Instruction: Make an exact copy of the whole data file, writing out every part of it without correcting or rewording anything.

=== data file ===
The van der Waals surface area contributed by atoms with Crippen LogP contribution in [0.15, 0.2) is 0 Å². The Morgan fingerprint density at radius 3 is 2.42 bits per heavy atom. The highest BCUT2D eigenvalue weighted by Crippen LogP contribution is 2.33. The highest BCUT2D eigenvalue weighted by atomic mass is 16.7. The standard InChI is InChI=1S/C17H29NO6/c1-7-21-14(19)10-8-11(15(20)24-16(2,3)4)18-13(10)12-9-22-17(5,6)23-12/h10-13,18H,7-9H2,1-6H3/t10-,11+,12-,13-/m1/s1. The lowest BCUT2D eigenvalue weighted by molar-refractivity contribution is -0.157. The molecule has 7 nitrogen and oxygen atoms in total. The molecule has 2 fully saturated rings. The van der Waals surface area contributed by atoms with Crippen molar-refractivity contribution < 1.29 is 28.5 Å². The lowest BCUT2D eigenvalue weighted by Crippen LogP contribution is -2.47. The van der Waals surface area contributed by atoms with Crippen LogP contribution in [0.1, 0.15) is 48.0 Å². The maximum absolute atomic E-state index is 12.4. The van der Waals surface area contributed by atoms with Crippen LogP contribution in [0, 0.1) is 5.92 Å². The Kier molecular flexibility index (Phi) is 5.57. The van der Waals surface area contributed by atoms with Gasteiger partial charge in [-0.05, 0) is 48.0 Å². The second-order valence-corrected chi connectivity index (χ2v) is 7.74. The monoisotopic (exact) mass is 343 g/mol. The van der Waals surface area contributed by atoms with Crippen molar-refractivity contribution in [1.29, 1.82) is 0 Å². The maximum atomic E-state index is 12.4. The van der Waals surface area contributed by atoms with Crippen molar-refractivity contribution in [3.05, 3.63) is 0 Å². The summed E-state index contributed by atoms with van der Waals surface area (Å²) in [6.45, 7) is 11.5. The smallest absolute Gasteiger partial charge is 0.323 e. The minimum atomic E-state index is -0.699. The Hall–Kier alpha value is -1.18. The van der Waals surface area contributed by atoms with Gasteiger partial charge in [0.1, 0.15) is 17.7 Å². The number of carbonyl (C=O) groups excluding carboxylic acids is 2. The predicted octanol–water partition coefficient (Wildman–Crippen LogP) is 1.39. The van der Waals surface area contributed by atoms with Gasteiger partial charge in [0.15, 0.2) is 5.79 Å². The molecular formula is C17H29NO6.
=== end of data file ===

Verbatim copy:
The van der Waals surface area contributed by atoms with Crippen LogP contribution in [0.15, 0.2) is 0 Å². The Morgan fingerprint density at radius 3 is 2.42 bits per heavy atom. The highest BCUT2D eigenvalue weighted by Crippen LogP contribution is 2.33. The highest BCUT2D eigenvalue weighted by atomic mass is 16.7. The standard InChI is InChI=1S/C17H29NO6/c1-7-21-14(19)10-8-11(15(20)24-16(2,3)4)18-13(10)12-9-22-17(5,6)23-12/h10-13,18H,7-9H2,1-6H3/t10-,11+,12-,13-/m1/s1. The lowest BCUT2D eigenvalue weighted by molar-refractivity contribution is -0.157. The molecule has 7 nitrogen and oxygen atoms in total. The molecule has 2 fully saturated rings. The van der Waals surface area contributed by atoms with Crippen molar-refractivity contribution < 1.29 is 28.5 Å². The lowest BCUT2D eigenvalue weighted by Crippen LogP contribution is -2.47. The van der Waals surface area contributed by atoms with Crippen LogP contribution in [0.1, 0.15) is 48.0 Å². The maximum absolute atomic E-state index is 12.4. The van der Waals surface area contributed by atoms with Crippen LogP contribution in [0, 0.1) is 5.92 Å². The Kier molecular flexibility index (Phi) is 5.57. The van der Waals surface area contributed by atoms with Gasteiger partial charge in [-0.05, 0) is 48.0 Å². The second-order valence-corrected chi connectivity index (χ2v) is 7.74. The monoisotopic (exact) mass is 343 g/mol. The van der Waals surface area contributed by atoms with Crippen molar-refractivity contribution in [1.29, 1.82) is 0 Å². The maximum atomic E-state index is 12.4. The van der Waals surface area contributed by atoms with Crippen molar-refractivity contribution in [3.05, 3.63) is 0 Å². The summed E-state index contributed by atoms with van der Waals surface area (Å²) in [6.45, 7) is 11.5. The smallest absolute Gasteiger partial charge is 0.323 e. The minimum atomic E-state index is -0.699. The Hall–Kier alpha value is -1.18. The van der Waals surface area contributed by atoms with Gasteiger partial charge in [0.1, 0.15) is 17.7 Å². The number of carbonyl (C=O) groups excluding carboxylic acids is 2. The predicted octanol–water partition coefficient (Wildman–Crippen LogP) is 1.39. The van der Waals surface area contributed by atoms with Gasteiger partial charge in [0.15, 0.2) is 5.79 Å². The molecular formula is C17H29NO6.